Programming, coding, software development or engineering, whatever you call it, it’s the practice of writing code to deliver a set of instructions to make something run, whether that be a website, an app, a discord bot, a real robot, or even your Roblox game.
But with so many different development fields and programming languages out there, it can be a bit daunting to understand where to start.
That’s what I’m here for today. If you’ve taken computer science at school (or are currently doing it), that does help but if you haven’t, that’s ok. Programming is such a field where you can go from beginner to pro completely on your own without any formal qualifications.
Pro tip: formal qualifications matter very little in the world of programming
So I’m gonna take you through a few of the different development fields so you can find out what you might be interested in, after which we’ll talk about how to get started, where to start learning, and how to progress through the start of your programming journey.
Common Programming Fields
Mobile Development – the development of mobile apps for either Android or iOS. You would normally specialise in programming for either one, but hybrid mobile development exists too. For Android, the language would be Kotlin, and for iOS, it’s Swift.
Game Development – the development of games. It’s common to use a game engine like Unity or Unreal as the foundation to creating your games. Unity is the easier one of the two and uses C#, while Unreal makes use of C++.
Desktop Programming – the development of desktop applications you’d see on your pc. Again, there’s a wide array of languages that can be used for this but the most common are C# and C++.
Data Science – the use of programming to analyse large sets of information in order to help businesses make decisions and solve problems. Common languages for this are Python, Java, and R.
Robotics – the creation of real-life physical robots and the programming needed to control them. The programming needed for robots tends to be harder to perform than other programming fields as it uses low-level languages like C and C++.
AI / Machine Learning – the development of code that can build improvements to itself with prospects of replicating human intelligence (although that goal is still somewhere in the future). The leading programming language for this is Python.
It’s not even nearly limited to these sectors above either. Programming can also be used to do cloud infrastructure, discord bots, graphics rendering, and so much more.
How to get started?
After you decided where your interest lies, there are a number of ways to get started as a programmer.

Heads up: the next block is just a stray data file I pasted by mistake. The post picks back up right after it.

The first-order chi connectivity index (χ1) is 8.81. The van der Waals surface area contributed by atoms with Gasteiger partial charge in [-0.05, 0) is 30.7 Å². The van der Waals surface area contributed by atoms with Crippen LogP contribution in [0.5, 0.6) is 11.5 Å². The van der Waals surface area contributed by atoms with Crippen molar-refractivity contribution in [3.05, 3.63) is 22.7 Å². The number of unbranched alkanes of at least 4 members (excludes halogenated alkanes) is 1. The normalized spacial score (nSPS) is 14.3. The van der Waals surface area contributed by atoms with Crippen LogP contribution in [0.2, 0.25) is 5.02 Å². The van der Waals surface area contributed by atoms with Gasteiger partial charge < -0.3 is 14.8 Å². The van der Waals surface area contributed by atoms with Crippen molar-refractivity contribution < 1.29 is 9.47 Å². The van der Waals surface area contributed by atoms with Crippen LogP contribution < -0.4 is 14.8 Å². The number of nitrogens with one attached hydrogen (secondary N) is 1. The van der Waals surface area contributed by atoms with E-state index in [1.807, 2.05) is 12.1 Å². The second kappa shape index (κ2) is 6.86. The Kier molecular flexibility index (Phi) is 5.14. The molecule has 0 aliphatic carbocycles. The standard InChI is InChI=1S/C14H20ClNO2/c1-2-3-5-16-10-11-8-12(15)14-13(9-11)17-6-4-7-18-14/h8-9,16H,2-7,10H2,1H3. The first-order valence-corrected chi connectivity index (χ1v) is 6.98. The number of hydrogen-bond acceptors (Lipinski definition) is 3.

School – one of the most common ways people get into programming is by taking Computer Science at school and college. While this is a great way to get a broad knowledge of the world of programming and tech, it’s best when supplemented with some self-learning on any of the ways below.
Online Courses – sites like Udemy, Udacity, and Coursera offer online courses (free and paid) that teach programming at any level, beginner to advanced. Some of these even offer certificates and degrees that could increase your prospects with future employers, though they don’t carry the same weight as a standard university degree.
YouTube – plenty of YouTubers put up their own courses that teach programming at a beginner level such as freeCodeCamp and Programming with Mosh. This is a great way to learn programming if you don’t want to pay for anything.
Official Websites – The official websites of each programming language and technology may also offer free courses on how to get started with them, though the quality of them may vary, and they tend to be more on the text side instead of the video side. As an example, look at this one from Android.
How to learn quickly?
One of the quickest ways to learn programming at a competent level is to learn the basics of your programming language and technology using one of the methods above, then start creating your own project.
I cannot stress how powerful this is for learning. When you start your own project, you’ll figure out the entire process on how to code a complete product, be it a website, a command line tool, a bot, a mobile app, literally anything.
There will be plenty that you still don’t know. Coding your project will reveal these to you and encourage you to look up those problems on StackOverflow or other coding blogs. By the time you finish your project, you will be a million times more skilfully equipped as a programmer than you were when you started.
To Go University or Not To Go?
This is a huge debate in the world of programming, as it’s a career where you can easily get by without going to university, and some argue that it could be even more beneficial to not go to university for computer science and instead, focus your time and energy on other things.
There’s arguments to both sides:
Going to University
- Broad understanding of low-high level programming
- Strong knowledge of theory and algorithms
- University Degree
Not Going to University
- Strong niche understanding of chosen technology
- Quicker potential progression with learning
- No payment / debt
- More freedom on what to learn
At the end of the day, there’s no definite answer that suits everyone. You have to evaluate on an individual basis what you feel would work best for you.
Now you know of the different fields of programming, how to get started with them, how to progress quickly with your learning, and whether or not you should go to university for it.
If you still have any questions, reach out to me on my Instagram. It try to answer every question I get.
And if you want to enjoy some of the memes that come with programming, check out my TikTok.
I hope you have an amazing start to your programming journey. Happy coding ༼ つ ◕_◕ ༽つ